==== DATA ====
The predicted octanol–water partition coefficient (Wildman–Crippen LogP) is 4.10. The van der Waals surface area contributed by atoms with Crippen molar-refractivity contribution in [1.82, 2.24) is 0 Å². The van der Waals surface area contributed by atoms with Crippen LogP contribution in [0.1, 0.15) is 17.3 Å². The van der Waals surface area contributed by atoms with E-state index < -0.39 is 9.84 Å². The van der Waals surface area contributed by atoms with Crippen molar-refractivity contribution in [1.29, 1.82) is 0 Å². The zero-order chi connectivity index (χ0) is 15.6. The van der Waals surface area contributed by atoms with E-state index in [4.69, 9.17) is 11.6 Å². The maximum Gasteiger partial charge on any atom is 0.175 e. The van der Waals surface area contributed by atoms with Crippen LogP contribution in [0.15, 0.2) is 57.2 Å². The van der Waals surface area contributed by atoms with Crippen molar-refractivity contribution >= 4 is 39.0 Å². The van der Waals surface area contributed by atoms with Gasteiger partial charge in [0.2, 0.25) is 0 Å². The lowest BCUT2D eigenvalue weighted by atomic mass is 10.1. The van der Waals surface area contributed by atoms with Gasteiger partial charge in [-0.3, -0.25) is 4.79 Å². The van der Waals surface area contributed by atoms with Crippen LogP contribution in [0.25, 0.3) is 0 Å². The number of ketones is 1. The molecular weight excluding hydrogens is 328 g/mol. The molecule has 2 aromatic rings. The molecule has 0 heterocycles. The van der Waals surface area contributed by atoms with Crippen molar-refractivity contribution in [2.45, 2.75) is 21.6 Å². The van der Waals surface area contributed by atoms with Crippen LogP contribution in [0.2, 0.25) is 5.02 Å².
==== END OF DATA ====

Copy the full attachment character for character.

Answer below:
The predicted octanol–water partition coefficient (Wildman–Crippen LogP) is 4.10. The van der Waals surface area contributed by atoms with Crippen molar-refractivity contribution in [1.82, 2.24) is 0 Å². The van der Waals surface area contributed by atoms with Crippen LogP contribution in [0.1, 0.15) is 17.3 Å². The van der Waals surface area contributed by atoms with E-state index < -0.39 is 9.84 Å². The van der Waals surface area contributed by atoms with Crippen molar-refractivity contribution in [1.29, 1.82) is 0 Å². The zero-order chi connectivity index (χ0) is 15.6. The van der Waals surface area contributed by atoms with E-state index in [4.69, 9.17) is 11.6 Å². The maximum Gasteiger partial charge on any atom is 0.175 e. The van der Waals surface area contributed by atoms with Crippen LogP contribution in [0.15, 0.2) is 57.2 Å². The van der Waals surface area contributed by atoms with Crippen molar-refractivity contribution >= 4 is 39.0 Å². The van der Waals surface area contributed by atoms with Gasteiger partial charge in [0.2, 0.25) is 0 Å². The lowest BCUT2D eigenvalue weighted by atomic mass is 10.1. The van der Waals surface area contributed by atoms with Gasteiger partial charge in [-0.3, -0.25) is 4.79 Å². The van der Waals surface area contributed by atoms with Crippen LogP contribution in [0.25, 0.3) is 0 Å². The number of ketones is 1. The molecular weight excluding hydrogens is 328 g/mol. The molecule has 2 aromatic rings. The molecule has 0 heterocycles. The van der Waals surface area contributed by atoms with Crippen molar-refractivity contribution in [2.45, 2.75) is 21.6 Å². The van der Waals surface area contributed by atoms with Crippen LogP contribution in [0.2, 0.25) is 5.02 Å².